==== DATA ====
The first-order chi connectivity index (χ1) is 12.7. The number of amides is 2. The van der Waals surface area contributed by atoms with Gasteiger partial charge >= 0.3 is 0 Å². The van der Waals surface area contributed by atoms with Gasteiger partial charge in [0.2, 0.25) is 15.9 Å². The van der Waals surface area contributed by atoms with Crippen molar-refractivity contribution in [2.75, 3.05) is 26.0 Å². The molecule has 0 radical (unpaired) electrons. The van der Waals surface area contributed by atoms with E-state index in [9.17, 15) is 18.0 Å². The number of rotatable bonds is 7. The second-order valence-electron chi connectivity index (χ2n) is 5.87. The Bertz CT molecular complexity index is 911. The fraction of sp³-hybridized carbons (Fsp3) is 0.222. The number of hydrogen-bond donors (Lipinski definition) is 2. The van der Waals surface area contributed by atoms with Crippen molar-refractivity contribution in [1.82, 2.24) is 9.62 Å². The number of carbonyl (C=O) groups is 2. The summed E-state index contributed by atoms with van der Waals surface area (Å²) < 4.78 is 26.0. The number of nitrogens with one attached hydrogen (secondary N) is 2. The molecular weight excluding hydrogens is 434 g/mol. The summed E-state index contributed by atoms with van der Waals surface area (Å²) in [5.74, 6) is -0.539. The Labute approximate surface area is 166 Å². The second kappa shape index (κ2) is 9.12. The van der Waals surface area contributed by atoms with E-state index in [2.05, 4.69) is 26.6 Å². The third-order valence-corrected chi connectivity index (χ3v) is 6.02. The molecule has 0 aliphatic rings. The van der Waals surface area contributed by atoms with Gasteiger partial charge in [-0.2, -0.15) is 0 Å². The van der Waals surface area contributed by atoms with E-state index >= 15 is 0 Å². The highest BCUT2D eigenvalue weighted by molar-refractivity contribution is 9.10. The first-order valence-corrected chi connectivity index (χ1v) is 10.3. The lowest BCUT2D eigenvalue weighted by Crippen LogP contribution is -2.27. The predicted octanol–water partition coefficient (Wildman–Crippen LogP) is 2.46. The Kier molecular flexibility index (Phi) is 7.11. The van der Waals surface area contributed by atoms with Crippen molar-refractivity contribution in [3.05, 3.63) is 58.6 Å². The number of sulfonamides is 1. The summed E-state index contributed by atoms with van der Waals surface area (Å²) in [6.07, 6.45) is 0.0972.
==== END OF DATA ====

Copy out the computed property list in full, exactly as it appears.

The first-order chi connectivity index (χ1) is 12.7. The number of amides is 2. The van der Waals surface area contributed by atoms with Gasteiger partial charge >= 0.3 is 0 Å². The van der Waals surface area contributed by atoms with Gasteiger partial charge in [0.2, 0.25) is 15.9 Å². The van der Waals surface area contributed by atoms with Crippen molar-refractivity contribution in [2.75, 3.05) is 26.0 Å². The molecule has 0 radical (unpaired) electrons. The van der Waals surface area contributed by atoms with E-state index in [9.17, 15) is 18.0 Å². The number of rotatable bonds is 7. The second-order valence-electron chi connectivity index (χ2n) is 5.87. The Bertz CT molecular complexity index is 911. The fraction of sp³-hybridized carbons (Fsp3) is 0.222. The number of hydrogen-bond donors (Lipinski definition) is 2. The van der Waals surface area contributed by atoms with Crippen molar-refractivity contribution in [1.82, 2.24) is 9.62 Å². The number of carbonyl (C=O) groups is 2. The summed E-state index contributed by atoms with van der Waals surface area (Å²) < 4.78 is 26.0. The number of nitrogens with one attached hydrogen (secondary N) is 2. The molecular weight excluding hydrogens is 434 g/mol. The summed E-state index contributed by atoms with van der Waals surface area (Å²) in [5.74, 6) is -0.539. The Labute approximate surface area is 166 Å². The second kappa shape index (κ2) is 9.12. The van der Waals surface area contributed by atoms with E-state index in [2.05, 4.69) is 26.6 Å². The third-order valence-corrected chi connectivity index (χ3v) is 6.02. The molecule has 0 aliphatic rings. The van der Waals surface area contributed by atoms with Gasteiger partial charge in [-0.2, -0.15) is 0 Å². The van der Waals surface area contributed by atoms with E-state index >= 15 is 0 Å². The highest BCUT2D eigenvalue weighted by molar-refractivity contribution is 9.10. The first-order valence-corrected chi connectivity index (χ1v) is 10.3. The lowest BCUT2D eigenvalue weighted by Crippen LogP contribution is -2.27. The predicted octanol–water partition coefficient (Wildman–Crippen LogP) is 2.46. The Kier molecular flexibility index (Phi) is 7.11. The van der Waals surface area contributed by atoms with Crippen molar-refractivity contribution in [3.05, 3.63) is 58.6 Å². The number of sulfonamides is 1. The summed E-state index contributed by atoms with van der Waals surface area (Å²) in [6.07, 6.45) is 0.0972.